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In our technologically advanced age, it may be argued that science has taken the faith out of miracles. (This could be dangerous territory, so please note, in using the word faith, I ask that you apply your own definition.  I am not attempting to start a grand theological debate.)  From a rational standpoint I can understand the reasoning.

Many of the phenomena and natural mysteries ascribed to a higher power in centuries past have now been stripped of their supernatural explanations. The progress made in the last fifty years alone has brought us to a deeper level of understanding of – and control over – the world around us. We are able to cure hundreds of diseases previously thought to be fatal, watch atoms as they collide, and land unmanned craft on Mars. In his most fanciful writings, Jules Verne may have predicted some of our most incredible achievements, but we have made them a reality. Do we still have room for faith in this new world?

Fortunately, I do not think this argument is an either/or situation. Science and faith can, and maybe should, coexist. I think it is important at times to put aside our rationale, our reasoning, and our logic, and acknowledge an occurrence that has all the characteristics of a miracle.

A miracle, as defined by Webster’s Ninth New Collegiate Dictionary is “an extraordinary event manifesting divine intervention in human affairs.” Or, if you prefer its second definition, “an extremely outstanding or unusual event, thing, or accomplishment.” (Webster’s is nothing if not all-inclusive.)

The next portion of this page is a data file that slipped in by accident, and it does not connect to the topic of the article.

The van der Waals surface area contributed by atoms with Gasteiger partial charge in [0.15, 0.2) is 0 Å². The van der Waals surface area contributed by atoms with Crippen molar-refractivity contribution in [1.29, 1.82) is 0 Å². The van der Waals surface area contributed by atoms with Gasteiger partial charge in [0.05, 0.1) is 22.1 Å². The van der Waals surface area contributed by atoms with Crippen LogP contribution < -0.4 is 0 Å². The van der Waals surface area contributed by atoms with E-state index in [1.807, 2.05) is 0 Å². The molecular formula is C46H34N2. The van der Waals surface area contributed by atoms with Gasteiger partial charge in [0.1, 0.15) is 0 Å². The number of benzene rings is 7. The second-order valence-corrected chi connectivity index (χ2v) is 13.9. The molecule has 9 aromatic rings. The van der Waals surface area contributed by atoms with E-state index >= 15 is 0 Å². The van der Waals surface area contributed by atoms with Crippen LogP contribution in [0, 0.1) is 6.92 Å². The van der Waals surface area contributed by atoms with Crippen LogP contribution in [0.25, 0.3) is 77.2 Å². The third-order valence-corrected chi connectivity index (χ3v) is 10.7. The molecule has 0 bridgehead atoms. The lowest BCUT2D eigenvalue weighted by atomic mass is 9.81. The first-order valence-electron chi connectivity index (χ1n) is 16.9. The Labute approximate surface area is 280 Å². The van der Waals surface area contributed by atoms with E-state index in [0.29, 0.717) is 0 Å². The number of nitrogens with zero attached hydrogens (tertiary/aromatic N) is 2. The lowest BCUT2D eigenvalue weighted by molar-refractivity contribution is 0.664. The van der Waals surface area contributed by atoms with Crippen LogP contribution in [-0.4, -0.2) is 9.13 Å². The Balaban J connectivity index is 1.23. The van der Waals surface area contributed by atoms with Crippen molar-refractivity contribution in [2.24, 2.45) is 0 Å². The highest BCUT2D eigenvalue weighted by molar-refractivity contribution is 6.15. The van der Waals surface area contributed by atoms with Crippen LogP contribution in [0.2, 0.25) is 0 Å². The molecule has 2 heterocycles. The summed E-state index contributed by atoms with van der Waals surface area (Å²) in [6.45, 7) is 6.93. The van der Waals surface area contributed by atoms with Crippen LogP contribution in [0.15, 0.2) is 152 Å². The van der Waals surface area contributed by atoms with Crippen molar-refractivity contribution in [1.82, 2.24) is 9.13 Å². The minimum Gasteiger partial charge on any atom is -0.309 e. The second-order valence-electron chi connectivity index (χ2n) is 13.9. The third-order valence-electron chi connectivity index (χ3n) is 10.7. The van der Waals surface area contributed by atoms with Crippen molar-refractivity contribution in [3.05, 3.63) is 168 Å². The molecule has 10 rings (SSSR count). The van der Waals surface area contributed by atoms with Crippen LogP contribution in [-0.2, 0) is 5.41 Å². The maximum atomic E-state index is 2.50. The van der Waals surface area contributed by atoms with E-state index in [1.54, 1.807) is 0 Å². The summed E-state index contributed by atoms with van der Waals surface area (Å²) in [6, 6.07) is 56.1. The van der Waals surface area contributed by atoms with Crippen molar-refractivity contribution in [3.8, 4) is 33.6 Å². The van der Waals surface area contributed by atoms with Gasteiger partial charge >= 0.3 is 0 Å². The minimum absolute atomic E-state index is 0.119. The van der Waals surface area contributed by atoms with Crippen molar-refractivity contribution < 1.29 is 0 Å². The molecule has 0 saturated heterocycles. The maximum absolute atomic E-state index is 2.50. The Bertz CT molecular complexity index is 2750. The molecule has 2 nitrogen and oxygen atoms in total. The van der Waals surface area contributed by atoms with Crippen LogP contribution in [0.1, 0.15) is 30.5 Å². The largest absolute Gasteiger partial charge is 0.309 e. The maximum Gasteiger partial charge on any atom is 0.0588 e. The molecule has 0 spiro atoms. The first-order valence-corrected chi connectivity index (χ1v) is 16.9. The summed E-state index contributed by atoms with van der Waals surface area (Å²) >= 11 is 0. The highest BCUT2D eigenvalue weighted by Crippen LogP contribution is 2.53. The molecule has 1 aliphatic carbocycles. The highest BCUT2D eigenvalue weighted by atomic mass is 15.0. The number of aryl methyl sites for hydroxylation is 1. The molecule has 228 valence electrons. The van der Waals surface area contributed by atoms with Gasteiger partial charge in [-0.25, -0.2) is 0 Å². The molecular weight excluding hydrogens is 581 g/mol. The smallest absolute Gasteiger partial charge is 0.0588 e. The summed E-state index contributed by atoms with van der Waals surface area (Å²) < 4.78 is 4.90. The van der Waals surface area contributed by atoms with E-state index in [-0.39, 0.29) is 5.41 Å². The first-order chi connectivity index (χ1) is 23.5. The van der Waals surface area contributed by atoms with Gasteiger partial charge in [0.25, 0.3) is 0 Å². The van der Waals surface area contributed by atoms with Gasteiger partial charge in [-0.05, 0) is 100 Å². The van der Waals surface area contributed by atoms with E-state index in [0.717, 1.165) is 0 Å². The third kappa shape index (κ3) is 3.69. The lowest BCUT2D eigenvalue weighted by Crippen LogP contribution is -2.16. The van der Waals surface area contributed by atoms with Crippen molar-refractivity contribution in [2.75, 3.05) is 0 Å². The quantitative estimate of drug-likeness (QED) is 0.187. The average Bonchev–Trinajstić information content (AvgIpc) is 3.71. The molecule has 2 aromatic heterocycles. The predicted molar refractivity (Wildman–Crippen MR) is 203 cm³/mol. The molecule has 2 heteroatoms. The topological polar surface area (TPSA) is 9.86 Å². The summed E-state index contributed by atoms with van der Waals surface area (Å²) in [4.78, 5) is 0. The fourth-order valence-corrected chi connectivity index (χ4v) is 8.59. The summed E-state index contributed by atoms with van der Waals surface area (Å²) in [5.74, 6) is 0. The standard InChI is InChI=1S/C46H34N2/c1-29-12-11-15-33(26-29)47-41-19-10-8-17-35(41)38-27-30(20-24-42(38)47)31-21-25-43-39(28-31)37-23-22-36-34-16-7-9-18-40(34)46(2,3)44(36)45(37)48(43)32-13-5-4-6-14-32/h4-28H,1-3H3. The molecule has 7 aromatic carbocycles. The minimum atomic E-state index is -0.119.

Before the sun set on January 15, newscasters around the country were describing the crash landing of US Airways Flight 1549 as a miracle. And indeed, whichever definition you choose, the successful “ditching” of the US Airways flight into the Hudson River, and the subsequent water rescue, was an extraordinary and outstanding event.

US Airways Flight 1549 Crash Lands in Hudson River

After encountering a flock of birds just moments after takeoff, the Airbus A320 lost thrust in both engines, forcing the crew to prepare for an emergency landing. Captain Chesley “Sully” Sullenberger, a leading expert in aviation safety, realized that he would be unable to pilot the plane to any of the region’s airports, and chose instead to put the plane down in the icy waters off midtown Manhattan.

Sullenberger managed, to land the plane going in excess of 150 miles an hour, in close proximity to several boat terminals.  A water landing, no matter what the circumstances, is always a high risk endeavor.  An aircraft hitting the water at the wrong angle or speed, can easily break apart.  Sullenberger’s decision, based on his training and experience, was made to ensure that rescue for his passengers and crew would be almost immediate. For the 155 aboard the flight, waiting on the wings and the inflatable slides of the aircraft, hypothermia was a very real, and potentially fatal threat. Within 4 minutes of the ditching, a ferry boat was able to reach the downed plane and start loading passengers.

In the weeks since this event, Sully Sullenberger has been hailed a hero, as have the members of his crew, and the first responders who reacted so quickly to an event that would seem impossible for many of us to comprehend. And while the NTSB and the FAA will write up their reports on the facts and figures of what went wrong, I hope that people will not forget all that went right that day. That on January 15, under extraordinary conditions, we witnessed a miracle.